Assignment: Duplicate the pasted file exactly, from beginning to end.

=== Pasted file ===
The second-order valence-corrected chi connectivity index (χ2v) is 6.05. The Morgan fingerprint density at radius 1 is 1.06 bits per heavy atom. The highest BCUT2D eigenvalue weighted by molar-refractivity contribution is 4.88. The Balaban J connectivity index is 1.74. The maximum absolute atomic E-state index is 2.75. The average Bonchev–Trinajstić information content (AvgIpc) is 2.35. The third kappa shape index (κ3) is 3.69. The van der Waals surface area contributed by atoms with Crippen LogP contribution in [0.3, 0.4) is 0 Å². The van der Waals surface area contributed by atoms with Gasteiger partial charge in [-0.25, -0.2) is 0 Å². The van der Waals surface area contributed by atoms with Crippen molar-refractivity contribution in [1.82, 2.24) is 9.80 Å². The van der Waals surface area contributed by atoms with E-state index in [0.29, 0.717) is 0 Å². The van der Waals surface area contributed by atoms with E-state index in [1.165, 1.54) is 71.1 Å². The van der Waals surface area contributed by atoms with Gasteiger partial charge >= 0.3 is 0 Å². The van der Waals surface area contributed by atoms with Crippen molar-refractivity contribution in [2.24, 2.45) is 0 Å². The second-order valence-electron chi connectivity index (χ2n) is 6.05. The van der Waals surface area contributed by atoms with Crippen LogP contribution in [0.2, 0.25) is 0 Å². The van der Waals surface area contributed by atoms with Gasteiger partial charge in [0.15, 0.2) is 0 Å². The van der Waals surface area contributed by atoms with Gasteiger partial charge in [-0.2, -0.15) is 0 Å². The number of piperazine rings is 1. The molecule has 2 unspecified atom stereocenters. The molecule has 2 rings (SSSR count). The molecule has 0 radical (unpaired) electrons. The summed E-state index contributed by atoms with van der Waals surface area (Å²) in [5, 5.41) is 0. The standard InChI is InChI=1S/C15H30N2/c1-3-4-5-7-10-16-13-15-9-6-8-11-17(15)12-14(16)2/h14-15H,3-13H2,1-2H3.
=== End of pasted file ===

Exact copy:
The second-order valence-corrected chi connectivity index (χ2v) is 6.05. The Morgan fingerprint density at radius 1 is 1.06 bits per heavy atom. The highest BCUT2D eigenvalue weighted by molar-refractivity contribution is 4.88. The Balaban J connectivity index is 1.74. The maximum absolute atomic E-state index is 2.75. The average Bonchev–Trinajstić information content (AvgIpc) is 2.35. The third kappa shape index (κ3) is 3.69. The van der Waals surface area contributed by atoms with Crippen LogP contribution in [0.3, 0.4) is 0 Å². The van der Waals surface area contributed by atoms with Gasteiger partial charge in [-0.25, -0.2) is 0 Å². The van der Waals surface area contributed by atoms with Crippen molar-refractivity contribution in [1.82, 2.24) is 9.80 Å². The van der Waals surface area contributed by atoms with E-state index in [0.29, 0.717) is 0 Å². The van der Waals surface area contributed by atoms with E-state index in [1.165, 1.54) is 71.1 Å². The van der Waals surface area contributed by atoms with Gasteiger partial charge >= 0.3 is 0 Å². The van der Waals surface area contributed by atoms with Crippen molar-refractivity contribution in [2.24, 2.45) is 0 Å². The second-order valence-electron chi connectivity index (χ2n) is 6.05. The van der Waals surface area contributed by atoms with Crippen LogP contribution in [0.2, 0.25) is 0 Å². The van der Waals surface area contributed by atoms with Gasteiger partial charge in [0.15, 0.2) is 0 Å². The van der Waals surface area contributed by atoms with Gasteiger partial charge in [-0.2, -0.15) is 0 Å². The number of piperazine rings is 1. The molecule has 2 unspecified atom stereocenters. The molecule has 2 rings (SSSR count). The molecule has 0 radical (unpaired) electrons. The summed E-state index contributed by atoms with van der Waals surface area (Å²) in [5, 5.41) is 0. The standard InChI is InChI=1S/C15H30N2/c1-3-4-5-7-10-16-13-15-9-6-8-11-17(15)12-14(16)2/h14-15H,3-13H2,1-2H3.